Broad’s BSA graduates have also mentored other school administrators under their charge, thus rapidly increasing his influence throughout the nation. During its nearly two decades of existence, the BSA has produced more than 500 Broad-trained and/or inspired public school superintendents who are heading school districts from California to New Jersey. In several districts, Washington, D.C.; Baltimore, Maryland; Philadelphia, Pennsylvania; Los Angeles, California; Trenton and Newark New Jersey; Chicago, Illinois; New Orleans, Louisiana; Kansas City, Missouri; Rochester, New York; Detroit and Lansing, Michigan; Cleveland, Ohio; and a host of others have hired two to three Broad superintendents in succession allowing for a continuation and escalation of Broad policies.

In order to ensure that BSA candidates have an advantage in their applications for school superintendencies, Eli Broad has likewise facilitated funding for a major search firm (see Figure 3).

Proact often assembles a final list of superintendent candidates that is comprised of all or nearly all BSA disciples, almost guaranteeing that the individual selected will be a ‘Broadie.’ In Trenton and Baltimore, the last four finalists have all been from the BSA. This is further evidence of the scope of the Broad initiative that is seizing control of the pipeline to the major superintendents’ positions.

Emboldened by these successes, in 2015, Broad publicly proclaimed that he would convert fifty percent of the schools into corporate charters by 2023. As shown in Figure 4, he has assembled a billionaire team of his Cartel associates, the usual suspects and some new public faces.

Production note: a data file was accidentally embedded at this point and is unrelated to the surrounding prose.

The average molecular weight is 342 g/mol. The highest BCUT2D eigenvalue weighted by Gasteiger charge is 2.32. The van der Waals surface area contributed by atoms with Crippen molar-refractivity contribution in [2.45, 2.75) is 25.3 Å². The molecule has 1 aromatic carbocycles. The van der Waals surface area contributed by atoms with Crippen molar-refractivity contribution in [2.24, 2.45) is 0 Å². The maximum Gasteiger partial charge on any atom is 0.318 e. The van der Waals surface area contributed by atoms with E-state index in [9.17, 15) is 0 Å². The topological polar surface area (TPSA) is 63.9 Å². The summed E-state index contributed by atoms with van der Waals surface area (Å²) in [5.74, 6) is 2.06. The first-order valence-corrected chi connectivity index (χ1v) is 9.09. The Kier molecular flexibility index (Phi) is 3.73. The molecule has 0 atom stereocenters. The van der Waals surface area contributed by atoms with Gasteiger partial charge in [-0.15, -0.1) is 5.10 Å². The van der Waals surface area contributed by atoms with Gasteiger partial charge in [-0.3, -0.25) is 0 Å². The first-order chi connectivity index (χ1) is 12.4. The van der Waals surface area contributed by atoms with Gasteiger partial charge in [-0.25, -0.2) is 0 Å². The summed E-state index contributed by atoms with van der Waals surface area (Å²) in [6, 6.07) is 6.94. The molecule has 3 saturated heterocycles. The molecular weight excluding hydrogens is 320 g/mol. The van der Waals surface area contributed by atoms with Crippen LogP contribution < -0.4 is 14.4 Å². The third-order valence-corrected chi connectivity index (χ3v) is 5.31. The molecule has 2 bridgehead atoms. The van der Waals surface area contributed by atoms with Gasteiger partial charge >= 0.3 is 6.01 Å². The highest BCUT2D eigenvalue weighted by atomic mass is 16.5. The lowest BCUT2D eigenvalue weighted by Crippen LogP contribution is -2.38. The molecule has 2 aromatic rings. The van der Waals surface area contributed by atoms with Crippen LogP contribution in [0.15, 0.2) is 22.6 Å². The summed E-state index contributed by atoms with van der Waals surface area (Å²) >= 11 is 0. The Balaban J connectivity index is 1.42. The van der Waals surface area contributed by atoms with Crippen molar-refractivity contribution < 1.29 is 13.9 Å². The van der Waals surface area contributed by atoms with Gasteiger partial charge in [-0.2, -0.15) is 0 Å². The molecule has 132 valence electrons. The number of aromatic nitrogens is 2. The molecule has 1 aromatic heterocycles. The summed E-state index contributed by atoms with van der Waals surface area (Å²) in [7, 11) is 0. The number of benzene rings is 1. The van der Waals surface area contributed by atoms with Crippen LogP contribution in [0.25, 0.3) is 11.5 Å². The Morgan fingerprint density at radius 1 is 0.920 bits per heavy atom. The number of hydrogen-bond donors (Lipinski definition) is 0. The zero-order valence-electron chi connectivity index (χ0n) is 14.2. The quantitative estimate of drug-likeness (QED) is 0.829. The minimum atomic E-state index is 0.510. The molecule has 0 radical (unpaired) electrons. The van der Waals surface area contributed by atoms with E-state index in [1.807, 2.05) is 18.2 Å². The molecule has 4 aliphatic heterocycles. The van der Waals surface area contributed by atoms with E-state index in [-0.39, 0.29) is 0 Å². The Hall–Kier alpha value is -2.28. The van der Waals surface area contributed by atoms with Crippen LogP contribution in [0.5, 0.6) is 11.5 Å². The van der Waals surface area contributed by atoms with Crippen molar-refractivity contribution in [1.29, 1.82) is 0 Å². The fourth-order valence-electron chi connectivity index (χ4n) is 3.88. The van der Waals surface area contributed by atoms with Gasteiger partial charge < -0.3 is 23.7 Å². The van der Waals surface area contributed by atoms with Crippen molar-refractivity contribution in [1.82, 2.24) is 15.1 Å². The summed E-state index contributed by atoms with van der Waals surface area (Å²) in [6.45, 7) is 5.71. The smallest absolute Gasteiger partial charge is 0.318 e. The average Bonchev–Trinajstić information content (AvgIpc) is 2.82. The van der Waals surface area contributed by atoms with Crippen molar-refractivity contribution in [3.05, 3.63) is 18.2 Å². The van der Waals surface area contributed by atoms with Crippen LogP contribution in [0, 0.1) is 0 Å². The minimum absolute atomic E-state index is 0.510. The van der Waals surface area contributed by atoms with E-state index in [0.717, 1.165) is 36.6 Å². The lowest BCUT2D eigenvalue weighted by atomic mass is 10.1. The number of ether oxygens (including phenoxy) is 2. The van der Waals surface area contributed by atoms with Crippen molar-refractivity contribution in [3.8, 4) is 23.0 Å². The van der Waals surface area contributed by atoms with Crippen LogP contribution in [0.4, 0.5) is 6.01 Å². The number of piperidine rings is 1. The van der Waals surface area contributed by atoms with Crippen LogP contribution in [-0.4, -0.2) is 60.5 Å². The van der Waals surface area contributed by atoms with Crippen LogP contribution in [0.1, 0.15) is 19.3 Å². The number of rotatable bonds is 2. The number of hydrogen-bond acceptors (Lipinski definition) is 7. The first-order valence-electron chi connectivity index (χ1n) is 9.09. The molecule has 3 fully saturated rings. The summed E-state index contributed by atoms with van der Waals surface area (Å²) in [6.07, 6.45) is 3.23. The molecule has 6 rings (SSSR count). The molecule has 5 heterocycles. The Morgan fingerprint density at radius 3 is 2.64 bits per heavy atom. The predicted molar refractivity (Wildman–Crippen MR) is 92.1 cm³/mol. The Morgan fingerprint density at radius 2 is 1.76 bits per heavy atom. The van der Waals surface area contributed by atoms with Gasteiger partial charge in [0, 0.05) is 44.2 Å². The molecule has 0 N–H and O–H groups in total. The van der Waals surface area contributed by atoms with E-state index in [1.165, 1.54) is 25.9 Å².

The money available to advance this school privatization scheme appears to be infinite as corporations seek new markets for profits in this period of mergers and private-sector failures. Figure 5 is an indication of the zeal that Broad and the Cartel are spreading their money around.

They are deploying numerous surrogates to carry their message. Figure 5 shows that Teach for America (TFA), America’s premier producer of private-sector, anti-union oriented teachers, has been a major recipient of the Cartel’s generous assistance. The Gap clothier, who targets millennials, as does TFA, was an early backer of TFA after its founder, Wendy Kopp, graduated from Princeton in 1989 and formed Teach for America. Recently, she has founded Teach for All which is taking her organization globally. TFA also serves as a primary staffing agency for Broad-controlled school districts.

After starting with a literally all-white group of novice, Ivy league alumni, Teach for America has diversified its teacher corps as complaints emerged that it was running a plantation whereby middle- and upper-class white students were sent into inner-city, low-wealth urban schools with no teaching background which was excused because they were allegedly smart, and were only given five to six weeks of training and were virtually illiterate in social and cultural competence for the minority populations they were serving. Today’s TFA applicants are drawn from a wider pool, including historically Black Colleges and Universities (HBCUs). Dr. Leslie Fenwick, Dean of Howard University’s School of Education, has labeled all of them “...Anthropology and Communication Majors Masquerading as Teachers.” Some dissident former TFA teachers have largely agreed with this assessment (see Figure 6).